How do you handle difficult situations? Do you breakdown, sweep it under the rug or do you handle it in a productive, constructive manner? This is vital for a company to understand your abilities for problem solving.

Opinion-based Questions: This is a mixed bag of scenario based questions, as well as getting to know your personality type questions – such inquiries could involve you being given a scenario, for example “what would you do if you realised you were not given all the information needed by the client to complete your sales proposal?”, “what are your top three strengths?”

At the end of the day, this is your opinion on yourself and how you would behave in a situation. Perhaps you know how you would behave from past experience, or perhaps you only have a sense of how you would behave. Regardless, this is a great opportunity to make you shine. Answer these questions in a positive, yet honest way.

Behavioural-based Questions: These are very important questions, because it shows the interviewer your response and behaviour to certain scenarios. They are basically “have you ever…” type questions. They can relate and interact with the competency-based questions. For example “Have you ever missed a deadline?” Yes? “What did you do?” or No? “What would you do if you missed a deadline?” In many ways, we see competency-based questions do cross over behavioural-type questions.

These types of questions are important because the interviewer knows what kind of person they need to fill the role successfully. Usually, past experience teaches them about who is the best fit. Understanding your behaviour and reaction to scenarios will allow them to know if you are the right person for the job.

These next few you cannot really prepare for, but, if you know how to handle these questions, you’ll be all the better for it:

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Brains teasers and case questions: Here they are not looking for a genius that knows how to multiply the square root of 235, however, if you do, wow, good on you! What they are looking for is an individual who is creative in their thinking.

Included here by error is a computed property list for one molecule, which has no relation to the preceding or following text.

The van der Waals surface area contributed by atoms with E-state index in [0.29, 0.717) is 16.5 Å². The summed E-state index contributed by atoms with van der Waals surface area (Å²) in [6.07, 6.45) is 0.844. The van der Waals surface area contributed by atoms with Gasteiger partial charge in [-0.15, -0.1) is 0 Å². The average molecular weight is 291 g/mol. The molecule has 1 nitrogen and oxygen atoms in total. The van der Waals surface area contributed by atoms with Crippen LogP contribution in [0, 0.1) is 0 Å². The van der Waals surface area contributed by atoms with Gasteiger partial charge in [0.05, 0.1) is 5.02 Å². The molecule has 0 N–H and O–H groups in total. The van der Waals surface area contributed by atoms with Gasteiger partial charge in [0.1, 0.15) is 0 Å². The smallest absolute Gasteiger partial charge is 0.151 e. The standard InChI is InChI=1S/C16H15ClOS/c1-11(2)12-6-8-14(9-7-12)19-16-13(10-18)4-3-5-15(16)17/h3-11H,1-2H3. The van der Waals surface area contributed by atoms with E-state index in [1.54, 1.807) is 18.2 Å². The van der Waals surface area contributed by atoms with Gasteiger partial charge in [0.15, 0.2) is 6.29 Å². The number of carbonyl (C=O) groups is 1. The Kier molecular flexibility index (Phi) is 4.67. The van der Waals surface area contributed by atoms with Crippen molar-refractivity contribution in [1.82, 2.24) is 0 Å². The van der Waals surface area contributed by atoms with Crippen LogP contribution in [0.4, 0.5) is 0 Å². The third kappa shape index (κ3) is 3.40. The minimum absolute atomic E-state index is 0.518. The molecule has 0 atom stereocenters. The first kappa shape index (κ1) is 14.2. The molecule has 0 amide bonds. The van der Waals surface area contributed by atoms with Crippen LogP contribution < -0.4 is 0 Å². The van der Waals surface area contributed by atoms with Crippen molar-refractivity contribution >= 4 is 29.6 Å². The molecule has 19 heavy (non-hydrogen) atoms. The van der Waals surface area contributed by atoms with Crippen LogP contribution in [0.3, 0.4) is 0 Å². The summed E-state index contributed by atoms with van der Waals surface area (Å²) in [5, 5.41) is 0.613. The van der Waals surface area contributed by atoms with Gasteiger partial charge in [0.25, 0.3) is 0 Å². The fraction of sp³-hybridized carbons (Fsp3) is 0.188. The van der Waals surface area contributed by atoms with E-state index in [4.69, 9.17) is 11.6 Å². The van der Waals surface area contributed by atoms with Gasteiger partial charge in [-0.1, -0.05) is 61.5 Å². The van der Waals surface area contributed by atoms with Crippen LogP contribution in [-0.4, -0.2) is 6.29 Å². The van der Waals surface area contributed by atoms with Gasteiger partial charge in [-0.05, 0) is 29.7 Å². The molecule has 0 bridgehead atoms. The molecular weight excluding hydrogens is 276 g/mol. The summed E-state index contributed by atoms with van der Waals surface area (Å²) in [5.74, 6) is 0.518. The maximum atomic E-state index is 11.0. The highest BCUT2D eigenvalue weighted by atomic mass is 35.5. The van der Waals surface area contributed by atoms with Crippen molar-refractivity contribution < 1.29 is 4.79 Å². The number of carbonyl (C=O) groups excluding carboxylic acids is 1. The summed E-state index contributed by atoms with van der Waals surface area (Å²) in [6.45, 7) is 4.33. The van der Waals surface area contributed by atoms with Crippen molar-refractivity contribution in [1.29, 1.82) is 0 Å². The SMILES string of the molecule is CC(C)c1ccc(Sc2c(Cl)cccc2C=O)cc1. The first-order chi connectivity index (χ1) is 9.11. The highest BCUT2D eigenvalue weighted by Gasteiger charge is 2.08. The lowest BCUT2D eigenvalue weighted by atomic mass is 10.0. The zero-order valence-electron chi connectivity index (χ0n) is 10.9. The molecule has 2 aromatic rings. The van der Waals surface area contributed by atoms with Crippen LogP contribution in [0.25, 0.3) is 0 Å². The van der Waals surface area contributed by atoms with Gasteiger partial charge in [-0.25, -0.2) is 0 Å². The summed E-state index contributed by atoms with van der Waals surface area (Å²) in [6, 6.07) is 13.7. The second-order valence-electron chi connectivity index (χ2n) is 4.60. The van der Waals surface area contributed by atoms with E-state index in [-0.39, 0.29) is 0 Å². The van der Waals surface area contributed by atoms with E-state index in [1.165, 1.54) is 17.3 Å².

They want to see how you can problem-solve.

It is one thing to say your approach, yet a whole other to demonstrate it live. It honestly could be as easy as asking for a pen and paper to write out your brainstorming to solve the issue. This simple act demonstrates more than you may know. It shows the interviewer your abilities to break down a subject, and how you process information to derive to an answer.

Here is a little story for you – this is almost a myth or some legend story amongst recruiters. Once upon a time, during an interview session, the interviewer asked multiple candidates what the weight of the Titanic is. Everyone either guessed or said they did not know. The person who got the job replied with this “I do not know, but please give me five minutes and I will go research, find out and let you know”. Why did this work? Because it showed this person was not trying to make something up and provide false facts, nor did they give up when they did not know the answer. They are able to admit to not knowing information, but also showed the ability to go out and quickly source information to solve a problem.

It demonstrated how the candidate would perform in the workplace – not ignoring a task they don’t know how to perform, or performing a task poorly because they have not taken the time to research how to do it right.

Silly-type questions: This can be literally as silly as asking what kind of sandwich you would be or what TV show best describes your personality. Whilst these questions really don’t have anything to do with the job itself, it does demonstrate your ability to think quickly on your feet and to see how creative you can be. There is no right or wrong answer, it is simply how quickly and creatively you can answer and your reasons behind it. For example, we would would be a club sandwich – why? because it is plentiful, tasty and looks good.

Happy job hunting,